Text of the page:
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Sunday, July 21

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There are a few dishes I've had that I fell in love with the first time I had them. The first time I ate sushi, I loved it immensely, despite my reticence to eating "raw" food. I remember eating a tamale when I was very young and thinking, "How does she make these sooo good?" I remember eating my mom's holiday-only cinnamon rolls made from leftover pie crust and regretting, with every bite, that I was closer to eating the last piece. And I remember sitting at Como Inn on the first Valentine's Day that I spent in Chicago, eating bite after bite of tagliatelle Bolognese and falling in love with the food and my date.

Como Inn closed several years ago, but my interest in bolognese sauce has continued strong since then. But it hasn't been satisfied. I've tried to make it at home, I've experimented with mushroom broth, I've tried different types of wine, I've tried adding heavy cream, I've tried using ground pork instead of ground beef. But despite my efforts, my hopeful taste buds ended up disappointed and my plate never emptied with the gusto of my first dish.

A week ago or so I went to a library near where I work and decided to just browse the cookbooks in the hopes of finding something interesting. When I came across The Classic Italian Cookbook written by Marcella Hazan in 1976 (not an antique, but not like the current cookbooks I've browsed) looking for this recipe to nirvana.

Bolognese Ragú is at least a 500-year-old recipe (the original didn't include tomatoes) that was created for the wedding of a Lord of Bologna in the late 1500s. The dish was such a success that it was repeated and requested from many guests. And it has remained a wildly popular dish, and a horribly made dish as well. When it is made well, it is heavenly. When it is not made well, it's rather boring and disappointing. I haven't been to Bologna in person to verify this, but my online research tells me to avoid any restaurant that has "Spaghetti Bolognese" listed in their window. Apparently tagliatelle or a wider noodle is what one would eat with a meat-based sauce, never spaghetti, and the sauce is called ragú in Bologna. I guess it's not the same thing as ordering a Chicago-style pizza in Chicago.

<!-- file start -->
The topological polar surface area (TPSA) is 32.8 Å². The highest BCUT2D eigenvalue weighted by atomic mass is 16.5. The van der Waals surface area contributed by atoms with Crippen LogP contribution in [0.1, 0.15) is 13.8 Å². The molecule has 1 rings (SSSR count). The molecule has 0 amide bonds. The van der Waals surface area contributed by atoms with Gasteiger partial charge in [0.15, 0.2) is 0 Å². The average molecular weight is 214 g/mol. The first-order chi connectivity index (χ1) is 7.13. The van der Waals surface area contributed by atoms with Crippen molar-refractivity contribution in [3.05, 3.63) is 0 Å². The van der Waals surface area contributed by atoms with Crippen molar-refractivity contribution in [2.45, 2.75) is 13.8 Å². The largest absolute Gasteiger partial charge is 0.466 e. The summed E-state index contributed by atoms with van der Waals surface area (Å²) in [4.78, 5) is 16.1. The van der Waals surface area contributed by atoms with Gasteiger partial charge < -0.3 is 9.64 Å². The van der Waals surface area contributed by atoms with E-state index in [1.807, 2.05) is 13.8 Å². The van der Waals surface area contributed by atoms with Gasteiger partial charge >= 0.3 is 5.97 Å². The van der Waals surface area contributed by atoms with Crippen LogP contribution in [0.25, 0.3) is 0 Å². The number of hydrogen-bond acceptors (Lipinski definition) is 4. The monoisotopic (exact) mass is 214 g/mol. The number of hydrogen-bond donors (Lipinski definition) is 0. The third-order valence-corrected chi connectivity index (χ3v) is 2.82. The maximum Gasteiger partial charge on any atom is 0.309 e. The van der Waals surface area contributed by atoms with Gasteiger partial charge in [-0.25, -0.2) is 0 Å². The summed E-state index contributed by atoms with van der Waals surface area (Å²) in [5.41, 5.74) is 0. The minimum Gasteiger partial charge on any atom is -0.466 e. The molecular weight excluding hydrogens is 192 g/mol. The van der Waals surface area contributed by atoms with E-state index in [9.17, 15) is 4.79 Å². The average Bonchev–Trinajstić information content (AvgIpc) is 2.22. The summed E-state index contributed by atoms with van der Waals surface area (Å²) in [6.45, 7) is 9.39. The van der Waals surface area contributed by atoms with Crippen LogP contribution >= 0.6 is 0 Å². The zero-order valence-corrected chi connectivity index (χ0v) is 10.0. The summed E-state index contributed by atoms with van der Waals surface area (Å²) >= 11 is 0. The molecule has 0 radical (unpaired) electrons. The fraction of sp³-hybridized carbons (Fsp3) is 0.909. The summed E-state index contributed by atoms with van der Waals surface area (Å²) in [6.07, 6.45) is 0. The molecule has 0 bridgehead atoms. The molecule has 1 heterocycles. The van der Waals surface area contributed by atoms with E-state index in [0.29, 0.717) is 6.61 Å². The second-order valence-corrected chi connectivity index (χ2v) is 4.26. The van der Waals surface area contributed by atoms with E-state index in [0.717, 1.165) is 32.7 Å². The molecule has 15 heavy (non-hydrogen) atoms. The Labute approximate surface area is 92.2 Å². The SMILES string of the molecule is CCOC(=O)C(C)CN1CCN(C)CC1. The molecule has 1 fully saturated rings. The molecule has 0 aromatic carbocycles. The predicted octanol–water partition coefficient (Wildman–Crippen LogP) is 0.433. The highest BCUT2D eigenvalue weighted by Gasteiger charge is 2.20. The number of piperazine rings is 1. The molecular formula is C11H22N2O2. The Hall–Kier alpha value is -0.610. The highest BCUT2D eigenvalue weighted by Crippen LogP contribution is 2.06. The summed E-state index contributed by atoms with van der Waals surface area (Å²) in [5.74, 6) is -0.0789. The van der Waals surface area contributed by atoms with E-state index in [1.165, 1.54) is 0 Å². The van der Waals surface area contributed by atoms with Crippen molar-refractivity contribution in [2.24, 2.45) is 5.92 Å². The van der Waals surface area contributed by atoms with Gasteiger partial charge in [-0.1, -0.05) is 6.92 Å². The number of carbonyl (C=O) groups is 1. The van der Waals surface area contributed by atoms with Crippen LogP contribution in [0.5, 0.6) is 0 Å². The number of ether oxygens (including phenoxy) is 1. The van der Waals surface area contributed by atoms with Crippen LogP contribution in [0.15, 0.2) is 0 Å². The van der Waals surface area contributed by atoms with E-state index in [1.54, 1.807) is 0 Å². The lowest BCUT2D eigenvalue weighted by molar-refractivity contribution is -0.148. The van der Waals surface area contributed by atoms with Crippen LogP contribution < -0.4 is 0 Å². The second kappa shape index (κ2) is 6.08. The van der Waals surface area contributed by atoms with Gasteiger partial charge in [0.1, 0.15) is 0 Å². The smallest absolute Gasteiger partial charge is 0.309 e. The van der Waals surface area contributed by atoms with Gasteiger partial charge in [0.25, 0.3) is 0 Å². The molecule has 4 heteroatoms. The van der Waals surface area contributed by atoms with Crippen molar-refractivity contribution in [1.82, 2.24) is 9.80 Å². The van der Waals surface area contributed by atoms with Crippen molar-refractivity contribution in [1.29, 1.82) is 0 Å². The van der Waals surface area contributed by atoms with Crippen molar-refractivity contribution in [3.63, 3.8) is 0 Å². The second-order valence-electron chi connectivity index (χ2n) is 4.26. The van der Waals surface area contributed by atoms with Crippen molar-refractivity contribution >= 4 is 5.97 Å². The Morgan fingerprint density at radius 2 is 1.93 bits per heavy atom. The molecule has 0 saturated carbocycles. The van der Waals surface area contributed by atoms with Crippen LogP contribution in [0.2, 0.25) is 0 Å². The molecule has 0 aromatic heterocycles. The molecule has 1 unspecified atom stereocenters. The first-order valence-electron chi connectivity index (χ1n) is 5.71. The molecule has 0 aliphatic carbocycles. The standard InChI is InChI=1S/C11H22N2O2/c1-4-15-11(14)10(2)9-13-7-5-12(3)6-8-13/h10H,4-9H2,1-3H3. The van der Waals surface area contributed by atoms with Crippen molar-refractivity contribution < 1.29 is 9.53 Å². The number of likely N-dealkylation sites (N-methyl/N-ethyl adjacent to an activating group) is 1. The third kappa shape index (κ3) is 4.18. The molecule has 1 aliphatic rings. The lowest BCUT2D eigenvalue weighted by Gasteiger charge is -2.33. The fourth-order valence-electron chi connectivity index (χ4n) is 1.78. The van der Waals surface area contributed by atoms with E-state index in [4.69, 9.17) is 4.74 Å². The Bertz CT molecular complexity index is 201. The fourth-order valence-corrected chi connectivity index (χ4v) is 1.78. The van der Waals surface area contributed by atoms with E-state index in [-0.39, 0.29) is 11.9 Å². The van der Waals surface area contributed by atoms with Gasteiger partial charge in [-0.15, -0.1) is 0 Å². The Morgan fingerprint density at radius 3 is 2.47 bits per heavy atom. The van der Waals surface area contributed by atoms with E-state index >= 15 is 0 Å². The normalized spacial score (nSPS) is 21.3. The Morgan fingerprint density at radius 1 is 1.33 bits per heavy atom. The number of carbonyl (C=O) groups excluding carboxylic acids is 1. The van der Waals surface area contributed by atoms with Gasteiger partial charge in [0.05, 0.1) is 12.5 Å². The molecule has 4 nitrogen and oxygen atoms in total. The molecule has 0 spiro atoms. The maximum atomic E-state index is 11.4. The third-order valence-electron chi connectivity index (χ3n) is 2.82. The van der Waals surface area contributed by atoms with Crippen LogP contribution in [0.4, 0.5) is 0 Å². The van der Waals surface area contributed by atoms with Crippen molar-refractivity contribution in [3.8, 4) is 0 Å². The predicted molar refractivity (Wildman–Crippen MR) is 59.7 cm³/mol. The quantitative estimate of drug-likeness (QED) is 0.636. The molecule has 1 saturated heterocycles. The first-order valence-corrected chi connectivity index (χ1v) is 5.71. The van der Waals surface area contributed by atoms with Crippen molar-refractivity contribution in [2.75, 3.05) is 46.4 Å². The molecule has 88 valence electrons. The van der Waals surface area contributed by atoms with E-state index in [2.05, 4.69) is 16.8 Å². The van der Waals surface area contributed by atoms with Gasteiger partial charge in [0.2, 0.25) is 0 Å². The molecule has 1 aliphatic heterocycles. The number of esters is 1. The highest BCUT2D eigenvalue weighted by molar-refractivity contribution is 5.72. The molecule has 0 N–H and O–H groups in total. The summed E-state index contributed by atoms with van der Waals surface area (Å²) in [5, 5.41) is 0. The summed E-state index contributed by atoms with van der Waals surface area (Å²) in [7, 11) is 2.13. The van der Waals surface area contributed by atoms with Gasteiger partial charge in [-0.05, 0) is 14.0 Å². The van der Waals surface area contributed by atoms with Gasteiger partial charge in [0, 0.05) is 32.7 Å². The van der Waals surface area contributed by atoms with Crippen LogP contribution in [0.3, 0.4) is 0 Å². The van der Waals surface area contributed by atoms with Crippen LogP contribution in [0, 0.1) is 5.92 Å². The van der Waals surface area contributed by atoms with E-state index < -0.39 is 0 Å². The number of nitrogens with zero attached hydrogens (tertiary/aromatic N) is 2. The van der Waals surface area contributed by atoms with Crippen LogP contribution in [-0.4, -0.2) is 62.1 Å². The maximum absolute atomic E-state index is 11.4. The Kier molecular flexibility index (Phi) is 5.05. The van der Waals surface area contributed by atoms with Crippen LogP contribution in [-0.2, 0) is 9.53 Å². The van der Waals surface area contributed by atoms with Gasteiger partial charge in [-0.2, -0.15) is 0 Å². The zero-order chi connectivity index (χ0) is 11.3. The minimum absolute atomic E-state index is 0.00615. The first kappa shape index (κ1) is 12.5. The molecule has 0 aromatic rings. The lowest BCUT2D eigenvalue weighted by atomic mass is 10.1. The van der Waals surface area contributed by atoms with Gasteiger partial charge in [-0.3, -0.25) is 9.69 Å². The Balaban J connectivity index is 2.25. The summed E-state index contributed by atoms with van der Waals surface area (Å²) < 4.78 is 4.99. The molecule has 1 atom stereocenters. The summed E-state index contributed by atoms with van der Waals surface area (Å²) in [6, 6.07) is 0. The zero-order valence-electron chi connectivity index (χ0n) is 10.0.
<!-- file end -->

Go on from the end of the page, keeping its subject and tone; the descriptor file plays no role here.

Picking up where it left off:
And it was only after I found Ms. Hazan's recipe that I discovered there is a recipe that has been copyrighted by the Italian Academy of Cuisine. (Of course they don't have a website translated into English.) The Italian Academy of Cuisine strives to keep traditional and historical recipes and cooking methods from disappearing. The regions of Italy have vastly different ingredients that are used as well as different cooking methods.

Marchella wrote her book before the academy copyrighted their recipe, but based on her recipes and comparing them to some of the "official" versions that I've found online, I think they would approve of many of her recipes and methods. The academy's recipe calls for minced raw beef and finely chopped, high-quality bacon, and tomato paste instead of chopped tomatoes. But I decided to follow Marcella's recipe which just calls for lean ground beef.